Indian Hispanics Making Themselves Known

Indian Hispanics Making Themselves Known

Rob Capriccioso

According to U.S. Census Bureau data released earlier this year, more Hispanics are identifying as American Indian than ever counted by the federal government before. And there is a variety of social and political reasons behind the phenomenon.

The overall federal data suggested that the number of Hispanics who identify themselves as American Indians has tripled since 2000, and now stands at 1.2 million.

The mainstream news media is catching on to the trend. A recent report in the Herald Tribune noted that 70 percent of the 57,000 American Indians living in New York City are of Hispanic origin. The New York Times also presented a recent report, published July 3, that highlighted Indians who live with dual identities, celebrating both Hispanic and Indian cultural traditions.

The Times reported that American Indian totals “are still a small fraction of the overall Hispanic population of the United States, which eclipsed 50 million this year. But the blip in the census data represents raised awareness among native Latinos who believe their heritage stretches farther back than the nationalities available on the census form.”

José C. Moya, a professor of Latin American history at Barnard College, told the Herald Tribune the following in explaining the phenomenon: “There has been an actual and dramatic increase of Amerindian immigration from Latin America.” He noted, too, that according to the Census Bureau’s American Community Survey, half of all Hispanics having moved to New York in the last 10 years have been Mexican, adding that in 1994, with the signing of the North American Free Trade Agreement (NAFTA), the traffic between Mexico and the U.S. increased.

The Tribune reported that in response to NAFTA, Mexico’s “government started to strip Indian landowners of a long-held legal protection from privatization. The resulting conflict awakened ethnic tensions that dated back centuries, and spurred a populist support of indigenous heritage.”

Peru-born Carlos A. Quiroz, told the newspaper that the ethnic/racial options on the census forms are not acceptable, so he selects “Non-Hispanic” American Indian, which is usually the intended choice for North American Indians. He does not believe that “Hispanic” is an ethnic category.

“Hispanic is not a race,” Quiroz was quoted as saying. His ancestors were the Central Andes’ Quechua people. “Hispanic is not a culture. Hispanic is an invention by some people who wanted to erase the identity of indigenous communities in America. We don’t believe we have to accept this identity just because we speak Spanish.”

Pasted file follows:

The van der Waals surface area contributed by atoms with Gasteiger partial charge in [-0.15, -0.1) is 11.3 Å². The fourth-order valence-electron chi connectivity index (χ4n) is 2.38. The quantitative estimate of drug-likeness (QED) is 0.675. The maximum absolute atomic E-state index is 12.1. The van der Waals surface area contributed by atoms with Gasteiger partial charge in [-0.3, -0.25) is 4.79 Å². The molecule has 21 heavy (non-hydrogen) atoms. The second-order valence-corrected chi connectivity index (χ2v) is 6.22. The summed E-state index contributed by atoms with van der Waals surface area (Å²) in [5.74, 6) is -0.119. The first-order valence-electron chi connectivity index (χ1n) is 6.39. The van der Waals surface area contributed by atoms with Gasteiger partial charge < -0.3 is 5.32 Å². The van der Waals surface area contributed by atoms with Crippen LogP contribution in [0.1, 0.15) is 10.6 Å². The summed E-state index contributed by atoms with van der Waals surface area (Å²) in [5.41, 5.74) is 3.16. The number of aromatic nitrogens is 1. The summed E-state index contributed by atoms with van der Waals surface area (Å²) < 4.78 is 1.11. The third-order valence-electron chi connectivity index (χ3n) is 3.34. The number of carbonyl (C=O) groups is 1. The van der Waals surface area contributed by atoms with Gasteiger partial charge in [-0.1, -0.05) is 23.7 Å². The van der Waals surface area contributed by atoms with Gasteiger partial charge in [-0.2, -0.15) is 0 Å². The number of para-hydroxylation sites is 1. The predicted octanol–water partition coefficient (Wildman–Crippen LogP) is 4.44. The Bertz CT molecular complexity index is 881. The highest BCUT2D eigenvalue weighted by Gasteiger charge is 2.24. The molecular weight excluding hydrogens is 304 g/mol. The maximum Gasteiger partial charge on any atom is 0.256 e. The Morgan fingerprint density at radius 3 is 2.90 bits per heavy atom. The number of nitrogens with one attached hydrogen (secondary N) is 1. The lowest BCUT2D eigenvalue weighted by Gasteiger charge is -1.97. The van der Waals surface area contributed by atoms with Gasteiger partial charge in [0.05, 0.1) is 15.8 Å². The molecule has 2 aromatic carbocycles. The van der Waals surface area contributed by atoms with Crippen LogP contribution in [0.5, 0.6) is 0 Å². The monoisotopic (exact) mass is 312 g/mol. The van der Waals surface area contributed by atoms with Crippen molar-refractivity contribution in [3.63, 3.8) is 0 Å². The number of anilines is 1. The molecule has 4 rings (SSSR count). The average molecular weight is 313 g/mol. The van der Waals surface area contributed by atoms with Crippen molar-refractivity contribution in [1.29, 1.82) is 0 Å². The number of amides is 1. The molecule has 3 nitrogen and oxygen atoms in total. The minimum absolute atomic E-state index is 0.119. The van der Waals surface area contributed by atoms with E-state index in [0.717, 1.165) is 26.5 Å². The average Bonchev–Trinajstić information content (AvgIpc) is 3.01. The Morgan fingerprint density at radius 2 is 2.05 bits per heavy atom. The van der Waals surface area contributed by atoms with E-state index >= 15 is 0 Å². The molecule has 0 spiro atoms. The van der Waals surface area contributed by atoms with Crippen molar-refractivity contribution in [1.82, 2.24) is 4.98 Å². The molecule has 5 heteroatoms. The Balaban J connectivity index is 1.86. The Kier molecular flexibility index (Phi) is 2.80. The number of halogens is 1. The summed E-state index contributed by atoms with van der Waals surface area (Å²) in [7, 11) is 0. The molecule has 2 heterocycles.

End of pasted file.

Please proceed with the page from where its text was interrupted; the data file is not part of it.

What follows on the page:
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Semiology and Culture within the term Indigenous Over the past decade, there has been an increase in the usage of the term indigenous. The term is gradually set into practice without a real understanding of the word. This term is not distinguishing its proper context when associating this to American Indians in the United States. Words matter! Words are spoken to convey a message; words are used in everyday life. Words employ both positive and negative terms that can cause harm, at the same time that they produce a vehicle for expression and impression through culture. This word affects American Indian culture that affects education; religion that exploits the culture to gain special interests. However, the most damaging concern is the American Indian social structure, which deals with traditions and culture that has and will create a new belief system defining who the American Indian people are in today’s society. To understand the word indigenous, the word needs to be an analyzed through a semiological approach. Ferdinand de Saussure introduces Semiology in his The Course in General Linguistics published in 1916. The process reduces a single sign as a naming system to a particular word or element. This technique creates a mental image through a process of signification to a concept. People associate a sign with its meaning by conditioning and repetition, that creates a psychological connection to a concept or sign. We create a mental picture when hearing a particular term because language is sound that creates a mental image as a sign. When a small child is learning language the child sees a dog, the child’s first instinct is to mimic the sound the dog creates, which is a barking sound. The small child produces a sound wow-wow that signifies the dog. This sensory process corresponds to the element or the dog as the sign. This process may seem natural however, it is not, Saussure argues that it is arbitrary. The conditioning process becomes automatic, this may seem natural but the parent makes an analytical process associating the naming to correspond to the dog through repetition. This process creates the signified. The signified presents an image, thus making a connection to the signifiers by placing them together. Each signifier is a word or term that produces a complex mythology. These connections are cultural, subject to change where meanings are reinterpreted and it constructs a different ideology. “Mythologies,” by Roland Barthes, affirms that a culture creates their own set of values and meanings by the representations of signifiers like Indigenous. These signifiers can enable a belief system based in social class or status. The main premise of mythological analysis is that any term or practices are constructed. In Barthes’ essay “Toys” for example, he deals with cultural practices, involved when children playing with toys (dolls and trucks), a seemingly natural cultural experience that creates certain gender expectations. This reproduces culture as its status quo. The myths here are the underlying morals and norms assumed by practices. In the past decade, a number of parents and their children participate in American Indian cultural practices such as Pow Wows (singing and dancing). Its myth is the parents and children are not affiliated to any tribe but through the term indigenous; the parent encourages their children to practice these cultural practices at face value are natural. This is cultural construction built into their ideology. This cultural construction manifests through a term, “indigenous” that ties it to a tradition. That way a constructed cultural tradition is passed down and reinforced, familiarized and ultimately made to “appear” natural. As other theorist such as Friedrich Nietzsche and Jacques Derrida also pointed out, language is arbitrary in its design yet we believe in its construction as a sense of truth. Nietzsche, a philosopher and literary theorist on truth explains, through a rational society reveals terms as a metaphor because man or humanity desires a term in a restrictive sense. His ideological perspective is a moral sense of the human intellect process in a social status. Arrogance associated with purpose, a preservation of an individual or group reveals true knowledge is destructive when language is metaphorically expressed in an indifferent to true knowledge. Society structures a terms and how it imposes an ideology and its meaning in a metaphorical illusion. Society unconsciously manifests a meaning without any cultural consequences, without moral sense that is oblivious to rational boundaries to cultural traditions. The real danger is the use of a term for a length of time shifts and embellishes a fixed sense of truth that alters a term’s perception that casts a different degree of significance. Primarily, the Federal Government Ideological process was to introduce the American Indians to become a productive group of people within a Eurocentric society. But limiting and subjugating Indian tribes by abolishing culture and imposing education did not work instead causing defiance towards the controlling system. Some of the actions, such as placing a number of tribes on reservations actually preserved the culture, while some of the other tribal members lost connection with their culture by the relocation act in the 1950s. The stages of assimilation and processes are relocating and immersing American Indians into education, cities, urban location as method to create a new image and lifestyle as the first process. The second stage is loss of language, with this process a portion of culture vanishes that generates abandoning their traditions and religion. The last stage is total assimilation; accepting to a new culture identity and loss of cultural identity with external marriages to other ethnic groups that ends all association to their own cultural. At the present, with the ideology of decolonization, vast groups have centered on the term indigenous as a method to recapture a social identity, which inaugurates a fourth stage of assimilation. This method establishes a completely new ontological structure saturated with myths and copied cultural traditions, which creates stereotypes and Pan-Indianism. Pan-Indianism is a social construction takes assimilation to a new level. Merriam Webster’s Dictionary defines Indigenous, 1: having originated in and being produced, growing, living, or occurring naturally in a particular region or environment 2 : INNATE, inborn Etymology: Late Latin indigenus, from Latin indigena, noun, native, from Old Latin indu, endo in, within + Latin gignere to beget. Date: 1646 Let’s consider how this definition might coincide with the identity of American Indians of the United States. The key elements used to define this term are “originated” and for the most part a large number of Indian people in the United States were removed and relocated to reservations, as for the Indian people of Oklahoma, they were set into a whole state known as the Indian Territory. Another key point is the word “naturally.” A number of tribes, Navajo, Apache, Sioux, Cheyenne and many of the California tribes were removed from their natural region. A number of tribes were relocated to Reservations or Missions, which is NOT living in their “natural” home where they “originated.” What effects are produced when we present American Indian tribes under the term indigenous? For the past three decades or more, the Chicano or Aztlan movement (people from Mexico or student groups) used the term loosely as a convention to naturalize their entry into the American Indian culture. The process of naturalization reinforces familiarized ideas and ultimately they are made to appear natural through culture; these groups then become a part of the culture unnoticed, then obtain funding, grants or through private funds, using the term indigenous. Some may wonder why or how this process is occurring to the American Indian culture. In addition, the imposing ideas that the Chicano Studies programs and Aztlan groups use the term indigenous as a way to regain their former land or a process of decolonization, according to their history. Chicano studies, teaches that they originated from Oklahoma. According to some Chicano Studies professors, this anthropological research suggests that the southwest United States to Canada is their land. This study was roughly researched in the late 1960s and based on obscure data that presents these notions that are taught in colleges and universities; basically denying any existence of American Indian people and the history. Now the Chicano students use this term Indigenous as a way to associate to the American Indian culture. Some may question why Chicano Studies programs are a reference and how this relates to the term indigenous. Let’s look at one example: in Northern California a tribal college, D.Q. University was a functioning tribal college. Initially, the administration accepted and enrolled non-American Indian students in the tribal college, to implement and enhance enrollment numbers. However, Latino students exceeded American Indian students. In addition, Latin students through the ideology of decolonization believe they are “indigenous” and eventually pushed out enrolled tribal students. The college closed down for this reason along with many other management problems. But Latino students still use this term and it remains a problem on the west coast of California with Pow Wows and other cultural events being taken over by Latin groups that make a mockery and exploit American Indian culture, for example, the East Los Angeles Pow Wow presented by East Los Angeles Community College. Susan Harjo wrote in February 10, 2006 an article in Indian Country Today, Fakers and phonies and frauds, egad: There ought to be a law; “And what happens to all the damage they caused and the money they made and the accolades they garnered under false pretenses? They abscond with the money and goods and leave the mess for the people they pretended to be. The pseudo-Indians should not be held harmless. They should be made to pay”. But many American Indians accept the use of this term indigenous and this opens the doors for these “pseudo-Indians” to exploit American Indians. The dominant culture eventually suppresses the weaker culture. This same Eurocentric ideology of divide and conquer is implemented by the term indigenous. People refuse to recognize that history repeats itself as it occurred with the Iroquois nations on the east coast when accepting the pilgrims. However, now people south of the border are imposing this same approach by the same Eurocentric ideologies and American Indians that do not understand the flexible meaning of the term indigenous are opening these doors. Essentially, all people in the world can use the word indigenous. The term places American Indian people as generic, stripping all identity and culture. People forget that at one time Europeans were tribal with Celtic, Germanic, and Scottish tribes with a number of other groups that are indigenous through history. Indian people and Indian Nations across America seriously need to examine this word, its meaning and usage in its proper context when associating this with American Indians in the United States. Many literary and cultural theorists examine how words construct, represent and express one’s culture. In light of these different theories, the term indigenous appears explosive and damaging to American Indians in the United States. Nevertheless, many of the people that agree with the term are of other heritages, a mix of other cultures, using their own cultural ideologies that are not of the American Indian Tribal Nations. Older generations of Indian people do not understand why this term is used. And I close my paper with a translation of the thought of one 98-year-old Cocopah Indian woman, who decisively says! “Americans change words because there is more to what they say, they do this to gain something that hurts tribal people, I don’t like it!” Karris Wilson (Quechan)